(Edited by lea at 10:47 pm on Aug. 10, 2002)

#5 Guest_lea_*

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Posted 10 August 2002 - 04:49 PM


Your last sentence summed up beautifully what I mean when I mention being in control of your therapy.

And your therapy sounds amazing.

((hugs))  Love Lea.

#6 Guest__*

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Posted 11 August 2002 - 12:04 AM

I've been seeing a social worker at my local assault centre for some time now, who has been immeasurably helpful for me. I didn't start therapy until more nearly a year after the assault, as I was scared of the whole idea. I found it helpful to be in quite a structured setting at first, where she planned out sessions, what we should work on, with assignments and all. Now I've learned to identify what is troubling me, and I can bring it up, and am learning to express it and find the solutions myself with her guidance - and so will soon be able to leave her as I will have developed the skills necessary to cope on my own.

She leaves in the summers, however, so I switch to another woman in the same office then, if I need to speak with someone during that time. Both are becoming much like surrogate mums to me. Simply amazing young women.

(Edited by Anna at 2:12 pm on Oct. 26, 2002)

#7 Guest_Em_*

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Posted 11 August 2002 - 05:35 AM

<b>What kind of therapy(ies) have you experienced? e.g. Cognitive behavioural/humanistic/psychoanalysis</b>

I have been in a person-centred group therapy [for a fixed period of ten weeks], and have just started open-ended one-on-one therapy with a person-centred therapist.

A few years ago I also saw a psychiatrist for several months, but apart from the irritating and stupid things he said, I really can't remember much of the sessions. I don't think he provided any 'therapy' at all, per se.

<b>How did you choose your therapist?</b>

I tried to contact the Rape Crisis Centre for therapy, but I had no luck with them. The Rape Crisis centre in my city seems severely underfunded, and despite trying to make contact with them on several occasions over a period of years, no one was ever available to speak to me. If I had been more persistent, I might have had more luck.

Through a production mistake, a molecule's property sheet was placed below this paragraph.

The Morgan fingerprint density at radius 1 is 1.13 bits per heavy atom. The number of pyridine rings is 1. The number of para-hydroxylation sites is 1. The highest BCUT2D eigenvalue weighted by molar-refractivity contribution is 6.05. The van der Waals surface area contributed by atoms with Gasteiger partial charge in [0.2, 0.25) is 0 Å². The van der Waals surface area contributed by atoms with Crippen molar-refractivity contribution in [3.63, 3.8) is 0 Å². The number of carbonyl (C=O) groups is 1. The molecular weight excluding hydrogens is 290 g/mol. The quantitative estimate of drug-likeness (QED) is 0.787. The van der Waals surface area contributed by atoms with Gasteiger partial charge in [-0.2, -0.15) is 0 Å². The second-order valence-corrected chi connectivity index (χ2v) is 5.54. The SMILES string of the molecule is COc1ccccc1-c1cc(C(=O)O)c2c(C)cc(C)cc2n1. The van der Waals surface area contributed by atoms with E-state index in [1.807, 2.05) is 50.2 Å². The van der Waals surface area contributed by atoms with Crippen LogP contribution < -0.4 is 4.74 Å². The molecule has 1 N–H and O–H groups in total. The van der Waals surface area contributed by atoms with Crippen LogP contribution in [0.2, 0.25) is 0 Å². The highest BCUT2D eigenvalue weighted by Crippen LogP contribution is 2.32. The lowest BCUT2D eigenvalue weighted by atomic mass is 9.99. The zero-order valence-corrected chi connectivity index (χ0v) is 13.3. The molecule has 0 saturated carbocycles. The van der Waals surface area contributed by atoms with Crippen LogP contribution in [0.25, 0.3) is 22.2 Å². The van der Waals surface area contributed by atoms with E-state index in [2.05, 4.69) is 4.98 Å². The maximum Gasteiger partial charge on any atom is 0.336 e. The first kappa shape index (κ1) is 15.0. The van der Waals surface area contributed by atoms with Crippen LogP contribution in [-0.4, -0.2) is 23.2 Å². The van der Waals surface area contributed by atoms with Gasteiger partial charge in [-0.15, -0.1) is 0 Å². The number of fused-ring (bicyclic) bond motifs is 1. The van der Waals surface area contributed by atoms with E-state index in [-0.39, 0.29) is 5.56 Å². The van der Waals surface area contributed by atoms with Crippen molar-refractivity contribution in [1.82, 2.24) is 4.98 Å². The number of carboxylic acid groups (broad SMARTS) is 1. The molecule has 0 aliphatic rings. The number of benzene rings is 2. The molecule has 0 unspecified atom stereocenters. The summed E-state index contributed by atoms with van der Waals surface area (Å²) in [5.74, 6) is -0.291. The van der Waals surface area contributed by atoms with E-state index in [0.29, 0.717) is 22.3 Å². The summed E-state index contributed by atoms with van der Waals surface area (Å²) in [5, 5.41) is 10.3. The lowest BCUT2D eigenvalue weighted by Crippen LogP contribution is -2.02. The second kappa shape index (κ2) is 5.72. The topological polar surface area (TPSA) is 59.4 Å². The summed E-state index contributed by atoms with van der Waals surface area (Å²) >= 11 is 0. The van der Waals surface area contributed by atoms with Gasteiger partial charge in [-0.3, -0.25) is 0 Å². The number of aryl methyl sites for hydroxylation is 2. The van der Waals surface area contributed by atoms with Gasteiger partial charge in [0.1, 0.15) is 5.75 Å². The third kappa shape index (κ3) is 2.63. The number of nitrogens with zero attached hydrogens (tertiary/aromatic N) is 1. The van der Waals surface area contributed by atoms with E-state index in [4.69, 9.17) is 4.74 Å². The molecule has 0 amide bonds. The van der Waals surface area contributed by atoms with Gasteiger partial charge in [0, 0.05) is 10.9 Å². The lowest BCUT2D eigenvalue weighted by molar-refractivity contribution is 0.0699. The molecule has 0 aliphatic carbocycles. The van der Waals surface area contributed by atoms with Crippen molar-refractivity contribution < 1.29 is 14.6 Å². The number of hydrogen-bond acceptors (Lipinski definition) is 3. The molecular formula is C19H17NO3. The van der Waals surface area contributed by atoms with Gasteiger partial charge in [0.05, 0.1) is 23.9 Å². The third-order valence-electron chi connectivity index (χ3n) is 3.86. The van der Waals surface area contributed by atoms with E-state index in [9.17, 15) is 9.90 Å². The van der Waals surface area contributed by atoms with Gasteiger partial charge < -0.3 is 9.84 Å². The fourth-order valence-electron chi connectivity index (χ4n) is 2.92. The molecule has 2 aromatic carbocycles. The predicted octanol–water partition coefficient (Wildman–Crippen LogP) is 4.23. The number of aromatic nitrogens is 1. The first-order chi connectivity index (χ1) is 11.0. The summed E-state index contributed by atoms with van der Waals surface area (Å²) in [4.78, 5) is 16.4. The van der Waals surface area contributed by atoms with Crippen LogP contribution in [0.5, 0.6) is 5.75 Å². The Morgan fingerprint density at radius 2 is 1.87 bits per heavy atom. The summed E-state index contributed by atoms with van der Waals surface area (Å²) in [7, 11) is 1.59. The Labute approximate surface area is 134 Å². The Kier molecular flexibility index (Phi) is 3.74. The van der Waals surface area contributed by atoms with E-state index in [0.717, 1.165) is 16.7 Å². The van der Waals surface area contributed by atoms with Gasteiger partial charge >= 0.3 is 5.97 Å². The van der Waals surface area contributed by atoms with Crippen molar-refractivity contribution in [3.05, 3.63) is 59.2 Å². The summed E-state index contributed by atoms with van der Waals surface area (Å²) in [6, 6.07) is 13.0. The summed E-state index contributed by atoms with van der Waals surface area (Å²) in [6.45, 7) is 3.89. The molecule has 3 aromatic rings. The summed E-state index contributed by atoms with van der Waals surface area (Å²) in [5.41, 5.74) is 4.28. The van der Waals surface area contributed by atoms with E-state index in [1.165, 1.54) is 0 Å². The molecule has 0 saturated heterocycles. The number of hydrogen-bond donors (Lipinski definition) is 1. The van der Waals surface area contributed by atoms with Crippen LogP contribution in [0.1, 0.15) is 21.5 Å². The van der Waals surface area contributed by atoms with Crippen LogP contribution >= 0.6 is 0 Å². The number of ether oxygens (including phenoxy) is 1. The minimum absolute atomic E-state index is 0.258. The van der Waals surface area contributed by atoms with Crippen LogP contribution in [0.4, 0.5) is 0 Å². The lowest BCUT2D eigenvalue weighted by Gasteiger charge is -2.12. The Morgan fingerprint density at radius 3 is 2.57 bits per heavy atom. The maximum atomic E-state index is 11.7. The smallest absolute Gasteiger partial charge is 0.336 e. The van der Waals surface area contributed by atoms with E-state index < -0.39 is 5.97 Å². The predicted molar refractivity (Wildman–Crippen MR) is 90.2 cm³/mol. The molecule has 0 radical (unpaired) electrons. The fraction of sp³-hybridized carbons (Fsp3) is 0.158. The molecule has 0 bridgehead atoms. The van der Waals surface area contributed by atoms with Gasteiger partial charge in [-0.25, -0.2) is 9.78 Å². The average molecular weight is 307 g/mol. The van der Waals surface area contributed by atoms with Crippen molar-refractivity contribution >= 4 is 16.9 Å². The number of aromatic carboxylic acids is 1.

I found the organization that provides me w/therapy online, and pretty much by chance. Although they are a publicly-funded centre specifically for counselling women who've experienced rape/CSA, none of my doctors appear to have heard of them, or at least failed to refer me.

They offer art-therapy groups, person-centred groups, and short-term or open-ended person-centred therapy. One of the difficulties of living in the UK is that we are a less therapy-oriented culture. There just aren't enough professionals, and finding them is very very difficult.

En route to finding mine, I was referred to a psychoanalyst [who I failed to go see, the idea of psychoanalyis just seemed too appalling], and I tried to contact a therapist who a friend had seen for non-survivor issues. Although the wait was extremely frustrating [I was on a waiting list for over 18 months] I'm glad that I have quality care with someone who knows what they're doing.

<b>Have you had bad experiences with therapists/ other professionals?</b>

Oh yes.

When I originally began experiencing my last major depressive episode, one of my friends dragged me to my GP. I told this GP about the abuse. She presribed Prozac and told me she would refer me to a psychiatrist. When I went back a month later to renew my script, she had left the practice, and I saw a new doc, who I'd never met before. She asked me to come back at the end of the day. I did, and she told my that ADs wouldn't help me, and nor would a psych, and that she could 'cure me' in an hour, using EMDR. I was mildly freaked by this, but totally lost it when she told me what I had to do to effect this 'cure' i.e. talk about massive traumas right then and there. I burst into tears, and refused to leave her office until she'd referred me to said psych and refilled my script. She was furious that I wouldn't go through with the EMDR, she said I was wasting a golden opportunity to work with an 'expert'. Her parting shot as I left her office, in tears, in front of the whole waiting room, was 'You'll be dead by Christmas'.

My psych was doubtless well meaning, but seemed totally incompetent. His solution to everything was to increase my ADs dose. He wanted to put me on lithium, which I refused. He also said that as I could have sex, there wasn't really anything left to 'fix' with regards my abuse.

<b>Have you had bad experiences with different kinds of therapies?</b>

Not really, although it irritated me that my group was so unfocussed. It was totally monopolized by one woman who talked for the majority of the time. I would have preferred something more structured, or at least facilitators who could get her to shut up.